Alex Gallardo / Reuters
U.S. Marine Staff Sergeant Frank Wuterich leaves the courtroom after his sentencing at Camp Pendleton Jan. 24. Wuterich, accused of leading a 2005 massacre of 24 civilians in Haditha, Iraq, was spared jail time on Tuesday for his role in the killings that brought international condemnation of American troops.
Staff Sgt. Frank Wuterich, the only marine to face sentencing for the killing of two dozen Iraqis in one of the Iraq War's defining moments walked away with no jail time Tuesday after defending his squad's storming of the homes of Haditha as a necessary act.
Military judge Lt. Col. David Jones recommended three months of confinement, which prosecutors said Wuterich deserved; but after learning the terms governing the plea agreement, Jones said the deal prevented any jail time for the Marine.
Jones recommended that the sergeant's rank be reduced to private, but not to dock his pay because the divorced father has sole custody of his three daughters.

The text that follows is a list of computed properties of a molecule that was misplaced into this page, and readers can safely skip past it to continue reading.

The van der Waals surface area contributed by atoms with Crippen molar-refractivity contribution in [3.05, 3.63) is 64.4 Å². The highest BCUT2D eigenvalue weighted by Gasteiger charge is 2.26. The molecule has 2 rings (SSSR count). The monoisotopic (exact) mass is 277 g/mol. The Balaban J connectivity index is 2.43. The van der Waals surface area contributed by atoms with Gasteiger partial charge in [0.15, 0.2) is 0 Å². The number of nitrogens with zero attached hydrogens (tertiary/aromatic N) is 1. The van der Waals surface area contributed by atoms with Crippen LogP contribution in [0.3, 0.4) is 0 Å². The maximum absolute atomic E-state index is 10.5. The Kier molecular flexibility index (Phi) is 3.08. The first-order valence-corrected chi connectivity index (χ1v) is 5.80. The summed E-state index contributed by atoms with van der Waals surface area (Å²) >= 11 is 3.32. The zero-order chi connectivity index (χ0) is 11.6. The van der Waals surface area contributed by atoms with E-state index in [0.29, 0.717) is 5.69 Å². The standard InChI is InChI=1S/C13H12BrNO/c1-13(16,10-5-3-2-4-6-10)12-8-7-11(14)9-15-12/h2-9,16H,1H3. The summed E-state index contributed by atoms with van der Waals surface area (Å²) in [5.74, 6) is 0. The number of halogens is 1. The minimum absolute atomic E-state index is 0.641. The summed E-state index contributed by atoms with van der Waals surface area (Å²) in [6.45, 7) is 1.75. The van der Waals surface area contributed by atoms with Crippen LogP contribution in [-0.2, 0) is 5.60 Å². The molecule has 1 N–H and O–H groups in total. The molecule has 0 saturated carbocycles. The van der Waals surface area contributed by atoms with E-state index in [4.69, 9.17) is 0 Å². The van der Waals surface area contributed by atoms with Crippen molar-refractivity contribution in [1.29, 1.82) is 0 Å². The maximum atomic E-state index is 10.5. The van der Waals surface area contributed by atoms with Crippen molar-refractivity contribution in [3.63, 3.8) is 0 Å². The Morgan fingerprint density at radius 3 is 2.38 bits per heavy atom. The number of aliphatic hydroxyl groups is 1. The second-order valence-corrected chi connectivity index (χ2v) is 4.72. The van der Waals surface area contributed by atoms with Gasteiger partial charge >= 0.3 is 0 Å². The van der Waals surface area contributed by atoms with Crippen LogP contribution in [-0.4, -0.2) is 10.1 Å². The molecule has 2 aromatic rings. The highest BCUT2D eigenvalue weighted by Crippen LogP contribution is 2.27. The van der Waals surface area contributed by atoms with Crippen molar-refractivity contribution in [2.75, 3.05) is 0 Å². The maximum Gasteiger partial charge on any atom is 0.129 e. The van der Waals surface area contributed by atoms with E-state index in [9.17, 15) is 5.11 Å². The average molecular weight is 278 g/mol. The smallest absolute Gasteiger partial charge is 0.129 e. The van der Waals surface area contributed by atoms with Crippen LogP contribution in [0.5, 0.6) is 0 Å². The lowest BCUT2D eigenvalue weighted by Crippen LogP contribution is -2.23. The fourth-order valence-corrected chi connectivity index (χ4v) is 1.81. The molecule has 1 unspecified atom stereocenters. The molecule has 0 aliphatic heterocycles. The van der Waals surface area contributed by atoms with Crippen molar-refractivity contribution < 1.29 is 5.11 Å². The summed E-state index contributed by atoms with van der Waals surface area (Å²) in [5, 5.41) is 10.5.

Wuterich read a statement apologizing to the victims' families and said he never fired on or intended to harm innocent women and children. But he said his plea shouldn't be seen as a statement that he believes his squad dishonored their country.
-- The Associated Press contributed to this post.
Hadi Mizban / AP
Aws Fahmy, 45, who was injured in the U.S. Marines raid in Haditha in 2005 and Omer Chasib, who lost his father in the same attack stand at the scene in Haditha, Iraq, Jan. 24. There were no public outbursts of anger in Haditha on Tuesday when the news that the U.S. Marine sergeant, who told his troops to "shoot first, ask questions later" would serve no jail time.